Taxi Council gives notice of all-out national protest

 

THE IRISH Taxi Council (ITC) has given Minister for Transport Noel Dempsey seven days notice for an all-out national protest which it says will last indefinitely.

The decision was taken following a two-hour meeting of almost 700 taxi drivers at the National Show Centre in Swords, north Dublin yesterday.

The ITC, which says it is made up of 27 separate associations, is now to decide whether to commence the protest on St Patrick’s Day or on Thursday, March 18th.

Council president Frank Byrne said his members would protest for as long as it took to achieve their demands, including new legislation which would put a three-year moratorium on the issuing of taxi licences.

The ITC which was established last July, is also calling for additional taxi ranks in Dublin, Cork, Limerick, Galway as well as Waterford and wants insurance certificates to be checked in real time in order to expose fraudulent certificates.

The council is also calling for a new system to be put in place that legally obliges applicants to undergo tests equal to or exceeding the standard required to obtain an Irish driving licence.

Other demands include proficiency in the Irish and/or English language, a relinquishing of taxi plates via the office of the regulator and a ban on renting and leasing plates where the replacement of a car does not take place.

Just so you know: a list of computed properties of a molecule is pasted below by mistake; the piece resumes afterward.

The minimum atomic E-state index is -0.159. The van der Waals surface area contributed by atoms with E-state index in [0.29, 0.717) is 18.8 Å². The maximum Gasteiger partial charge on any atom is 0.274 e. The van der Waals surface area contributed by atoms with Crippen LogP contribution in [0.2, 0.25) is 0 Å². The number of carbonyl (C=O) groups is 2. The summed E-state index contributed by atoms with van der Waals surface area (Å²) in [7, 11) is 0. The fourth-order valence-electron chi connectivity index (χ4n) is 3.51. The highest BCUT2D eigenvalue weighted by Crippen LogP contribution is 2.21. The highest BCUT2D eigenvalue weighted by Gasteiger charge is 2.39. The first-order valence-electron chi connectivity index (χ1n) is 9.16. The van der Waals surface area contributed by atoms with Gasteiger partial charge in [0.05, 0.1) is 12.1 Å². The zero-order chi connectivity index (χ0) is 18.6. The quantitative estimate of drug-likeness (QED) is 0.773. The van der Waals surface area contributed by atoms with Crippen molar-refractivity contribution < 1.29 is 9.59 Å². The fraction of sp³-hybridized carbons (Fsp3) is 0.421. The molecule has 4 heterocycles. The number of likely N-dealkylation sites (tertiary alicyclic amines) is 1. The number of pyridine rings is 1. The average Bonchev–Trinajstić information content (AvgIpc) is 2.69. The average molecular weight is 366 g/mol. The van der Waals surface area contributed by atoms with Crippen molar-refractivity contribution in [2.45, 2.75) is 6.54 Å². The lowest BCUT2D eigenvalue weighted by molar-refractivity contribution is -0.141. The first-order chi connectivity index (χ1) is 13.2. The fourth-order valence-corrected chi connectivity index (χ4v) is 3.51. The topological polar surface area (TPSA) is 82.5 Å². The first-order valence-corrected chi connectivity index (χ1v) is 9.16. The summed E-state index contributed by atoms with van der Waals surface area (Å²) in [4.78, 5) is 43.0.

The ITC says it has in excess of 15,000 members across the State, all of which are full-time drivers. The council said it would now engage with other taxi unions about its protest.

Mr Byrne said the nature of the protest would be aimed primarily at Mr Dempsey. “We’re not interested in dealing with the regulator. If the Minister is not interested in dealing with us, then the Taoiseach should intervene.

“If the Taoiseach doesn’t intervene, then we’ve got a problem.”

Earlier this week taxi drivers in Cork, Waterford, Kerry, Limerick, Waterford, Sligo and Donegal also withdrew services in support of a sit-in by two members of the ITC at the office of the Commission of Taxi Regulation in Dublin.

The regulator brought proceedings against the ITC over the sit-in and secured an injunction on Tuesday against those involved.

When the case was returned before Ms Justice Mary Laffoy yesterday, Mr Byrne gave an undertaking they would not engage in any further trespass at, or picket the commission’s offices at Dublin’s Fitzwilliam Square.

He said the ITC intended to resist allegations made in the case but wanted to get legal advice.

He asked for legal aid for the ITC, a voluntary body, but was told by the judge this was not a matter for the High Court.

Mr Byrne then asked for four weeks to consult a solicitor because the proceedings had “come rather fast so we need time to consider”. The judge ordered he provide replying affidavits by April 1st, and adjourned the matter to April 14th.

Earlier, two members of the ITC, Patrick Walsh and Thomas Barton, who staged a sit-in at the regulator’s offices, undertook not to return to the building which they left on Tuesday evening.